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N7 Day Incoming: Our Hopes and Dreams for Mass Effect: Andromeda



Mass Effect: Andromeda… Preview

What we want from Mass Effect: Andromeda

EA has been slowly drip-feeding information about the newest entry in the Mass Effect series for over four years now. We know little about the game so far, but with only four months until launch and the promise of new information on November 7, now is the best time to dream of what could be waiting beyond the stars.

What we know so far is that the game will take place in the Andromeda galaxy, as the Milky Way galaxy’s civilizations attempt to reach out and colonize new worlds. The player will move away from the role of Shepard, the protagonist of the first trilogy, and the game might be set as far as 600 years in the future from the last entry. Regardless of which ending you ended up within Mass Effect 3, this launch into a new chapter of the Mass Effect universe is set to boldly go where no one has gone before. Here are our hopes for Mass Effect: Andromeda.

Mass Effect 3
Image: BioWare

A Balance Between RPG and Combat elements

The Mass Effect series moved progressively away from RPG mechanics to favour combat. The series has had a “Goldilocks” situation on its hands. The first game leaned too much on RPG mechanics for most players, the third game leaned too heavily on combat, but the second game was just right. This is likely why so many consider Mass Effect 2 to be the highlight of the series. Returning to this balance by taking the combat elements that worked, adding in important decision-making and consequences to the player choices should be a priority for Bioware. The Mass Effect team needs to let bad things happen when poor choices are made throughout the new game, and not only towards the end-game, as they did in the final mission of Mass Effect 2.

Choices that Matter 

Before starting the Mass Effect series, Bioware created the first entry in the Star Wars: Knights of the Old Republic (KOTOR) series. KOTOR is remembered fondly for its drastic morality system that allows the player to undertake actions that ultimately result in them either becoming a powerful Sith Lord, or a noble Jedi Knight. This ties into the first point about RPG elements, as the story of KOTOR and the choices made by the player have consequences throughout the game. While Mass Effect offered a similar “Paragon and Renegade” system, the consequences of these choices could be more drastic. Conversely, the choices could also be less black and white, and offer the player different shades of grey to work within. The story seems to be set in a colonial/wild west type of setting. This could offer an interesting set of choices on how to interact with the beings native to the Andromeda galaxy when the player’s character is far from their element and the oversight of their superiors. The player should feel the difficulties in trying to navigate the moral grey areas between colonizer and cohabiter.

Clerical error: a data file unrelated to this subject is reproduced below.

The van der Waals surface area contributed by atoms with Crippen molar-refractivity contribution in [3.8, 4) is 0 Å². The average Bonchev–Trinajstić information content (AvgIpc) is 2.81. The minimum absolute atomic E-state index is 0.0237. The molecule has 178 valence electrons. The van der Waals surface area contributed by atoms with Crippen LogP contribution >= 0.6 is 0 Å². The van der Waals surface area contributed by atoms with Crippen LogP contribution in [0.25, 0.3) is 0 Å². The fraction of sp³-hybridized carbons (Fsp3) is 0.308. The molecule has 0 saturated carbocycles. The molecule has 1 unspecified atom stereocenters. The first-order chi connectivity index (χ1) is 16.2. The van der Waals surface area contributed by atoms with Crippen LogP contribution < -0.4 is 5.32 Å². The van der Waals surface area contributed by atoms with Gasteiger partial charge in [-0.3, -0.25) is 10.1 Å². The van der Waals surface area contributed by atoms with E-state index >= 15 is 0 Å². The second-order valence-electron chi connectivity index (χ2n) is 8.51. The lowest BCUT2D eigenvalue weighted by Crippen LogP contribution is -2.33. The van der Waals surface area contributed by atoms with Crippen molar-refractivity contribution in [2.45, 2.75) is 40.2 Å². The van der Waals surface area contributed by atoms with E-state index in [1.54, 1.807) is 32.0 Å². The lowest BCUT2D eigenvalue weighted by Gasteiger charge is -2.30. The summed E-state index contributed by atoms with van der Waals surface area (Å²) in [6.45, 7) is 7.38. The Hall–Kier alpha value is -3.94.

BioWare team
Image: BioWare

Wildly Different Alien Races

The Krogan, Asari, Turians, and other alien races of the first series gave a fantastic glimpse into different types of beings, but the new series needs to do it all over again. The new races of the Andromeda galaxy could be drastically advanced or Neanderthal equivalents.

Focusing exclusively on their state of development, however, could be a mistake. Space is weird, infinity can offer countless strange worlds like hive minds, worlds where everyone is a blob monster, or planets covered in factions warring over who invented socks, anything is possible. Don’t be afraid to be weird Andromeda. Delving into the weirdness of Fallout vaults and Rick and Morty storylines, even just a little bit, could be interesting.

Aliens should also react differently to strangers from another galaxy wandering around. Not every planet should be totally fine with you walking around like you are any other creature they’ve encountered before.

Mass Effect series
Image: BioWare

Fleshed Out Worlds

Having hundreds of planets to explore is not fun for long, as No Man’s Sky proved if they are not worth exploring. Different environments that seem handcrafted and expansive, but fully realized, are important. Cities can feel vibrant or run down, markets can have people shouting or quietly observing you. Dispelling a sci-fi trope, there could even be deserts, forests and lava all on the same planet.

Image: BioWare

A More Customizable Home Base

Returning to the concrete and conventional, a home base where things evolve based on a player’s choices could add a deeper level of immersion to the game. While the Normandy was a great home, it never really felt like it was ours. Let the new ship change drastically, even on a cosmetic level, based on either the tasks the player chooses to undertake or on how currency is spent. This could make the new ship a better base to explore and just hang out in, as opposed to an inorganic overly complicated menu to navigate.

Mass Effect
Image: BioWare

Some ‘Member Berries’

Even if the games are set at a different time and in a different place, there should be a small tinge of nostalgia in returning to a universe that started nearly a decade ago. Certain characters could be descendants of the original cast, or some could even still be alive depending on when the game is set and their life spans. Don’t dwell on the past, but make this feel, in a small way, like coming home, even if it is light-years away.

Justinas Staskevicius is a freelance writer based in Montreal, Canada. His stories about antifascists, eSports and benefit concerts have graced publications including Goomba Stomp, GigSoup and CULT MTL